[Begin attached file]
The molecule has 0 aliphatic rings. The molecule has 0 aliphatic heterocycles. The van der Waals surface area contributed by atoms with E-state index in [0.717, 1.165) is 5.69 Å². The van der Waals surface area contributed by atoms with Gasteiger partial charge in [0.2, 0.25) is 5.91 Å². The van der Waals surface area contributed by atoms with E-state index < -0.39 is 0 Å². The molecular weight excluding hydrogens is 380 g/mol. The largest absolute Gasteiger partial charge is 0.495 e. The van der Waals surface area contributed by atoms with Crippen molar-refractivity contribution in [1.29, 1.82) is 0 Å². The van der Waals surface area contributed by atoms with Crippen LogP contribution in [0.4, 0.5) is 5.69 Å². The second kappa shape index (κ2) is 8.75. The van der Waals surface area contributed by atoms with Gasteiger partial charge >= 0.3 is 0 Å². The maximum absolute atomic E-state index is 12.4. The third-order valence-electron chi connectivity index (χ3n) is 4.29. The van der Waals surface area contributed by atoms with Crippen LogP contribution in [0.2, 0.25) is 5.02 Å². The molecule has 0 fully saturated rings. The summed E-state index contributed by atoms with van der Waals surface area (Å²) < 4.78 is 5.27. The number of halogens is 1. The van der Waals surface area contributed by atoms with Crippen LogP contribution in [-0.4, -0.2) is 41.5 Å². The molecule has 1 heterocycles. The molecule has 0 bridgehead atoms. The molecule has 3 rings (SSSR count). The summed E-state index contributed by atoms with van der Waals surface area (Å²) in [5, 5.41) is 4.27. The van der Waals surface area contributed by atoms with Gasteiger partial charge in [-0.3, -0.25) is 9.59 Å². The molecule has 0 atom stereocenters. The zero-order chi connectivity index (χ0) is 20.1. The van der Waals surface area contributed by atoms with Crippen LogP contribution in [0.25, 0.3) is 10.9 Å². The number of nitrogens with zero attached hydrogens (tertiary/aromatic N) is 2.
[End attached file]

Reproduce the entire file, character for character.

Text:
The molecule has 0 aliphatic rings. The molecule has 0 aliphatic heterocycles. The van der Waals surface area contributed by atoms with E-state index in [0.717, 1.165) is 5.69 Å². The van der Waals surface area contributed by atoms with Gasteiger partial charge in [0.2, 0.25) is 5.91 Å². The van der Waals surface area contributed by atoms with E-state index < -0.39 is 0 Å². The molecular weight excluding hydrogens is 380 g/mol. The largest absolute Gasteiger partial charge is 0.495 e. The van der Waals surface area contributed by atoms with Crippen molar-refractivity contribution in [1.29, 1.82) is 0 Å². The van der Waals surface area contributed by atoms with Crippen LogP contribution in [0.4, 0.5) is 5.69 Å². The second kappa shape index (κ2) is 8.75. The van der Waals surface area contributed by atoms with Gasteiger partial charge >= 0.3 is 0 Å². The maximum absolute atomic E-state index is 12.4. The third-order valence-electron chi connectivity index (χ3n) is 4.29. The van der Waals surface area contributed by atoms with Crippen LogP contribution in [0.2, 0.25) is 5.02 Å². The molecule has 0 fully saturated rings. The summed E-state index contributed by atoms with van der Waals surface area (Å²) < 4.78 is 5.27. The number of halogens is 1. The van der Waals surface area contributed by atoms with Crippen LogP contribution in [-0.4, -0.2) is 41.5 Å². The molecule has 1 heterocycles. The molecule has 0 bridgehead atoms. The molecule has 3 rings (SSSR count). The summed E-state index contributed by atoms with van der Waals surface area (Å²) in [5, 5.41) is 4.27. The van der Waals surface area contributed by atoms with Gasteiger partial charge in [-0.3, -0.25) is 9.59 Å². The molecule has 0 atom stereocenters. The zero-order chi connectivity index (χ0) is 20.1. The van der Waals surface area contributed by atoms with Crippen LogP contribution in [0.25, 0.3) is 10.9 Å². The number of nitrogens with zero attached hydrogens (tertiary/aromatic N) is 2.